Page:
From the thin, rocky ridge where a few friends and I were resting following a 13,000-foot climb, we could look out over the entire expanse of New Mexico’s Pecos Wilderness, east over the Great Plains, and north as far as Colorado, almost 200 miles away. As we sat there in a circle, sheltering each other from the strong mountain winds, we silently passed around a water bottle full of fresh peyote tea. We gulped down the bitter mixture and then lit tobacco and sage as an offering to the local spirits. As the peyote began to take effect, we took turns praying aloud for what we hoped to take from the experience.
That was six years ago, and I was nineteen at the time, but I first started using psychedelics when I was fourteen years old. I was raised at the Rochester Zen Center; my parents were on resident staff there for the first fourteen years of my life. The Zen Center, like most monastic-style Buddhist communities in America, discouraged the use of alcohol or drugs, or any substances that “clouded the mind.” There seemed to be the attitude among staff members that they had finished their reckless days of experimentation and indulgence in makyo (hallucinations), and graduated to more serious practice. Having taken the Buddhist precepts at age seven, I also had mixed feelings about drugs and experimentation.
So while on the one hand I was coming from a place that definitely saw the use of drugs as a juvenile indulgence, on the other hand I was just entering my teenage years and wanted to test the bounds of reality a little bit. I “converted” to Tibetan Buddhism, which I have practiced with some degree of leisure ever since.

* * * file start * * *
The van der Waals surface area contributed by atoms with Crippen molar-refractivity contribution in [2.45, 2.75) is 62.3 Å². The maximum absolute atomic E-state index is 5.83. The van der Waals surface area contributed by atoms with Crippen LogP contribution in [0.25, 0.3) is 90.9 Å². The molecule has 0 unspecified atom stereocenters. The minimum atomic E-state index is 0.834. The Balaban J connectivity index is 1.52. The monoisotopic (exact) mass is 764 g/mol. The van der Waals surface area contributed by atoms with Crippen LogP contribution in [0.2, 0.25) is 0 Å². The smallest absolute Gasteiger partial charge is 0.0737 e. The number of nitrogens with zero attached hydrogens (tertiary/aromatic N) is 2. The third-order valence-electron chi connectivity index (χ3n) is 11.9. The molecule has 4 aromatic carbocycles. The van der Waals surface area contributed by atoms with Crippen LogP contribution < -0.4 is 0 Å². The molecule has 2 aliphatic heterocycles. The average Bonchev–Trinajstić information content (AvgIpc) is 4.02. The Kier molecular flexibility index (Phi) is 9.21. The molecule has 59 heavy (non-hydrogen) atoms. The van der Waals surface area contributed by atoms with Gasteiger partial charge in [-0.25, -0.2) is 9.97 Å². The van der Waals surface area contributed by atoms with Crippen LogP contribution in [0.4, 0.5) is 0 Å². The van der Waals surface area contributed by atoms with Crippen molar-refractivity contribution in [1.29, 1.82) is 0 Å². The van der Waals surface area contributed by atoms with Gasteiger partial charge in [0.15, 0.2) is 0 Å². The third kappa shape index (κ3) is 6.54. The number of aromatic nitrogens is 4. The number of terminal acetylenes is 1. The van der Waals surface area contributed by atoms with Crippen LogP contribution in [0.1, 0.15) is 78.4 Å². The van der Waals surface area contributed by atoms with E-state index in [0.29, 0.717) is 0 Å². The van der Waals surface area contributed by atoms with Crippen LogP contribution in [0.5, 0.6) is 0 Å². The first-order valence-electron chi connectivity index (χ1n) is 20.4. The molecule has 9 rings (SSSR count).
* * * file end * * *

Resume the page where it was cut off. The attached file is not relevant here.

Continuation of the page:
Fundamentally, I saw the use of psychedelics as a process of self-inquiry, which seemed to be entirely in keeping with Buddhist thought. Testing the bounds of reality, asking “What is the nature of mind?”, seeing the impermanence in all phenomena, and having one’s sense of self challenged seemed to be not only elements of the psychedelic experience but also basic tenets of Buddhist practice. So while there was something of a moral question when I began dropping acid, there was never the idea that what I was doing was in any way out of sync with my basic Buddhist philosophy.
Having been raised a Buddhist, the lotus lands and deva realms I saw on acid were not new phenomena, but felt quite familiar. Spending my adolescence juiced on mushrooms and peyote, and running through the thick pine forests of northern New Mexico howling at the moon, I didn’t feel as if I was experiencing anything drastically new on acid. It seemed like more of an extension of my Buddhist childhood. I saw collapsing landscapes breathing and melting into one another, and I thought: impermanence! All connection to words, thoughts, and the intellect shattered, and I knew the experience of selflessness.